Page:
Evaluating the Detroit Tigers Infield
The Detroit Tigers are pretty well set in their infield going into spring training. While the Tigers would probably like to have a better defender at short, they would not be unhappy starting next season with the team they have.
The real question for spring training is how many backup infielders will the Tigers bring north and who will those players be. Here is a look at what we might expect from the Tigers' infielders next season.
Prince Fielder: First Base
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When the Tiger signed Prince, they knew he wasn't going to win a gold glove, but they expected his bat to provide some punch and protection for Miguel Cabrera. Prince did that in his first season in Detroit hitting over .300 for the first time in his career, even through his power numbers were down a little bit.
One element which bodes well for the Tigers and Fielder is the return of Victor Martinez. Prince should receive some benefit from Martinez hitting behind him. Also, Fielders BAbip (batting average on balls in play) was a relatively low .321 meaning he really didn't have a lot of luck hitting .313 (about 30 percent or .300 of balls in play end up as hits).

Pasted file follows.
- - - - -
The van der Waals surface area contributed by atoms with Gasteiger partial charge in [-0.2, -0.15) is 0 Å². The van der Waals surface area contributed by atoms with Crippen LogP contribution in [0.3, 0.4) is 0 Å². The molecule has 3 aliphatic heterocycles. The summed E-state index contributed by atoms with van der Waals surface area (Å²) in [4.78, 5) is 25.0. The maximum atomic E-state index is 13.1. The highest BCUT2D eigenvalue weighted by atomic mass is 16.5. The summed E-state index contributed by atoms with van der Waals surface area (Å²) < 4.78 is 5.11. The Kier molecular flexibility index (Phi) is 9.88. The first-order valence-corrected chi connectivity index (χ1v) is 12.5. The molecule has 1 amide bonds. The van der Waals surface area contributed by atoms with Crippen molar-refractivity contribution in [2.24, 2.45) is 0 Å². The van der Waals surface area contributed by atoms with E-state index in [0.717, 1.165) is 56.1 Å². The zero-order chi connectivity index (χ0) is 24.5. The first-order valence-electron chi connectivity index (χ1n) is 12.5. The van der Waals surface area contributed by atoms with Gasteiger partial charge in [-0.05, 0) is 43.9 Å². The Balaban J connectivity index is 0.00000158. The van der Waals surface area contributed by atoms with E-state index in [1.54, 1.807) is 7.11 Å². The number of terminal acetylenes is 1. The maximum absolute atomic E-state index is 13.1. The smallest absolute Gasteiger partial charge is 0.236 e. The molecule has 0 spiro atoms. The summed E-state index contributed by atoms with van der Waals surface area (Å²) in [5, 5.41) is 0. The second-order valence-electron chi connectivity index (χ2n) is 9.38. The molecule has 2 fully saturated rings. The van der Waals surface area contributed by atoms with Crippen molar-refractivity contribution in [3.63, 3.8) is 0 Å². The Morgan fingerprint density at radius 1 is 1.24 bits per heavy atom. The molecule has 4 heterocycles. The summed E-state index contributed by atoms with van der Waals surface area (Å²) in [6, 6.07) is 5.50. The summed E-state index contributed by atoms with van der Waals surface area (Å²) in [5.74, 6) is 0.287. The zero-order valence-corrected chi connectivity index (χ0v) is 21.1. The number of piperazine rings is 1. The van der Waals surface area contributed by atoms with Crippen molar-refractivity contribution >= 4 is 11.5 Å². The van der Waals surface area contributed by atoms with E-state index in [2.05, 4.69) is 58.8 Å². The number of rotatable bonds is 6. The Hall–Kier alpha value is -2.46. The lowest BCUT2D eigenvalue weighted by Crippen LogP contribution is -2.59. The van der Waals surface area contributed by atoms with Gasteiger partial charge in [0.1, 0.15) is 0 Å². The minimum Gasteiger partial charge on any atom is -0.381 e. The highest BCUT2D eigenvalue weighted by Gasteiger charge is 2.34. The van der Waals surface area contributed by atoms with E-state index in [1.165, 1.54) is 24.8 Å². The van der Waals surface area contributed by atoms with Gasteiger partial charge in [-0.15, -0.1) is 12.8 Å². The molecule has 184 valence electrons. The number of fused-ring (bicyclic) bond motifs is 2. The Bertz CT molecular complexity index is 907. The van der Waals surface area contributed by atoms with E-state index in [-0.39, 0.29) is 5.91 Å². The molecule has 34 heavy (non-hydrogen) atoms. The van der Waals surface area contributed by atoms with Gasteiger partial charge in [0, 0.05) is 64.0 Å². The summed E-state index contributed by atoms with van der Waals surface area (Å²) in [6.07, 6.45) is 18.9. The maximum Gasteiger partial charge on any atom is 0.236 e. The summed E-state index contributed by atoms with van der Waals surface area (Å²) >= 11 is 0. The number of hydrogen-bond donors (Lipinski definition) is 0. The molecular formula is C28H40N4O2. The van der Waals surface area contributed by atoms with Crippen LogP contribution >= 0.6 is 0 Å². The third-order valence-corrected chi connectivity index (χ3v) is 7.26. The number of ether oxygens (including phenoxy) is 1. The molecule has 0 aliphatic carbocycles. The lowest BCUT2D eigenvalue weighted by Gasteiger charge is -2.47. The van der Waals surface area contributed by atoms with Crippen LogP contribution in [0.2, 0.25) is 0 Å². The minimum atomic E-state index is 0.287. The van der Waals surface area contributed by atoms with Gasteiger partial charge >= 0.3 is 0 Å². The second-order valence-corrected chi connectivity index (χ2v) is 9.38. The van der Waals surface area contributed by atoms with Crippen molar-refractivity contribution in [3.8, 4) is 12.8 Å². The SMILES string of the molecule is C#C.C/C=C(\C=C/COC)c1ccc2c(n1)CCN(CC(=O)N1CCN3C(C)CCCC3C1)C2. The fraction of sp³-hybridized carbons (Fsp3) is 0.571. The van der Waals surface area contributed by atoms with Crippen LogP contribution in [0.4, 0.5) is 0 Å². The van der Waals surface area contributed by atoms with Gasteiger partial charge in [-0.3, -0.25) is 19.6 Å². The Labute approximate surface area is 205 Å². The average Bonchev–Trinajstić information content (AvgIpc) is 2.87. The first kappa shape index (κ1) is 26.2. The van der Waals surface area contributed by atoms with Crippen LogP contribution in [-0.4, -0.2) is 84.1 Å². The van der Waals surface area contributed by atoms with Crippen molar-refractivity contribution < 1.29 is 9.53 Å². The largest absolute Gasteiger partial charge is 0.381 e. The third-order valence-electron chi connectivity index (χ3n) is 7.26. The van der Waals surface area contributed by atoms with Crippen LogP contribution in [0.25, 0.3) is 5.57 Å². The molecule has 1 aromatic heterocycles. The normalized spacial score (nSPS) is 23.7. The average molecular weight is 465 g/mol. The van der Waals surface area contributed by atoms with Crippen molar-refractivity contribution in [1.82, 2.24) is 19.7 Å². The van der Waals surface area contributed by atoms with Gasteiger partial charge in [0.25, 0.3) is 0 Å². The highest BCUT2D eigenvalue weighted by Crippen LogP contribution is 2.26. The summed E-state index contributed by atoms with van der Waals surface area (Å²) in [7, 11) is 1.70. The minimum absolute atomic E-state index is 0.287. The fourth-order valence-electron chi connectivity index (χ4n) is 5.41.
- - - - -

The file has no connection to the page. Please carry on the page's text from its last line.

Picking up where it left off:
Fielder's home run total (30) was his lowest since his rookie year in 2006 (28), but part of that was his willingness to hit a single the other way instead of trying to pull every pitch.
2011: .299 BA, .415 OBP, 38 HRs, 36 doubles, 120 RBIs, 107 BBs, .981 OPS.
2012: .313 BA, .412 OBP, 30 HRs, 32 doubles, 108 RBIs, 85 BBs, .940 OPS.
Fielder led the league in IBB last year and didn't have as many RBI opportunities because of the year Cabrera had. With Martinez hitting behind him, I think Prince will see more pitches to hit and his power numbers will come up.
2013: .305 BA, .415 OBP, 35 HRs, 38 doubles, 120 RBIs, 85 BBs, .960 OPS.
Omar Infante: Second Base
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The Tigers had a revolving door at second base until they finalized the trade which brought Anibal Sanchez and Omar Infante to the Tigers. After a rough start to begin his second tenure with the Tigers, Infante settled in and gave the Tigers a solid defender and a decent bat at second base.